Hi Carol; yes indeed, some children are the future of the country. Presumably those same children that grew up to become the parents that look to the tax payer to support their lifestyle choices at the expense of parental responsibility? Just a self perpetuating treadmill of dependence, there conveniently for the exploitation of political aspirants at 3 yearly intervals. I think I’ll look after my own future thanks.

    • Ianupnorth 7.1

      Until such times as you need the public sector to resolve your problems…. you’ll be calling on your personal fire brigade, personal ambulance, visiting your personal library to get books for your kids for their personal school.
       
      Your myth of ‘lifestyle of choice’ has a small number of adherents, but I would suggest that if more resources were put towards catching out the masses who tax avoid your actual tax bill would be far less than if you doubled or even quadrupled that ‘lifestyle choice’ group.

      • TighyRighty 7.1.1

        The fire service is funded from insurance levies, or at least started out that way and got socialized to provide us with another union. Ambulances are to my knowledge only free in Wellington, the option of private school usually offers a superior education and libraries are becoming obsolete with the advent of the Internet where you can download most of the English language classics for nix.

        • NickS 7.1.1.1

          The fire service is funded from insurance levies, or at least started out that way and got socialized to provide us with another union.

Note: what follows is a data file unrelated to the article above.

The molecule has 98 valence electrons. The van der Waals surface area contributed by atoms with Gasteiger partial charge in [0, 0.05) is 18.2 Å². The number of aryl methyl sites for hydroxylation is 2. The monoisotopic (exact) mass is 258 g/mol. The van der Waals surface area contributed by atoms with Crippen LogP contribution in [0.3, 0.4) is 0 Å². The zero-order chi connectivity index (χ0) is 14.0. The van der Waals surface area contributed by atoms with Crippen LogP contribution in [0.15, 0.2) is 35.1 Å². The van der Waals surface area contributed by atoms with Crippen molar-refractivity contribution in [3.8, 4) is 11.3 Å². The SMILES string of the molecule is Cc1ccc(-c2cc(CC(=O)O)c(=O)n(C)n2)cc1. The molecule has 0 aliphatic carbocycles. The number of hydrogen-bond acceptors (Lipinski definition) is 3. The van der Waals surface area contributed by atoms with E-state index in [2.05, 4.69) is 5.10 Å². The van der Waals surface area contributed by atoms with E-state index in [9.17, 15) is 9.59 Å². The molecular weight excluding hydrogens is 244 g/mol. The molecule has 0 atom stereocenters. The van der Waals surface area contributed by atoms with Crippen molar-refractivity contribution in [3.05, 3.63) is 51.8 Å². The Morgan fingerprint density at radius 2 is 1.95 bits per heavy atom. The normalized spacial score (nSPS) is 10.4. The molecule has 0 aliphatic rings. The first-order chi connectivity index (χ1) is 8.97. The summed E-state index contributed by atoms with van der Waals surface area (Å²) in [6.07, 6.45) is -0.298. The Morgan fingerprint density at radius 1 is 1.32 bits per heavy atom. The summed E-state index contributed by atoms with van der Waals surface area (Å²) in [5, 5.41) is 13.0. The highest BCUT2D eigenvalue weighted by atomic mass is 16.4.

Because fires so don’t spread from property to property in typical urban densities…

          Ambulances are to my knowledge only free in Wellington,

          Which ignores the fact St Johns relies on some state and private funding to keep the costs down, plus feeds people into the healthcare system, where treatment is generally free. They’re also very, very nice on letting you pay the ambulance fee over time if you’re poor.

          the option of private school usually offers a superior education

          Only if you’re rich that is, and amusingly enough there’s plenty of parents who could afford private schooling, but send their kids off to public schools on the basis of the education quality they provide. Then there’s also the fact these businesses have required state funding due their own failures, you know, instead of raising fees or facing up to reality and folding.

          And further more, once you control for various factors (socio-economics mostly), you’ll not likely see much difference between state and private schools in achievement rates. Not you’ve ever shown any ability to think statistically, so this is likely well beyond your ability to comprehend…

          libraries are becoming obsolete with the advent of the Internet where you can download most of the English language classics for nix.

          Funnily enough though, library membership rates are still high, perhaps it’s because there’s still plenty of books that haven’t been digitised, or maybe it’s just down to liking hard copies. Then there’s also economic factors, as e-readers still cost money, as do e-books, whilst libraries are rather cheap, if not free and carry rather large selections, and offer access to various other online reference materials that are otherwise behind very expensive paywalls (hell Nature journals /grumble).

        • NickS 7.1.1.2

          Here Tighty Tighty….

          Because you really are providing nice archive troll fodder by running away.

  8. infused 8

    This is why no one takes you lot seriously.

    • Ianupnorth 8.1

      Three monkeys; which one are you the one with the eyes covered, the one with your ears covered, cos you sure as hell aren’t the one with the covered mouth!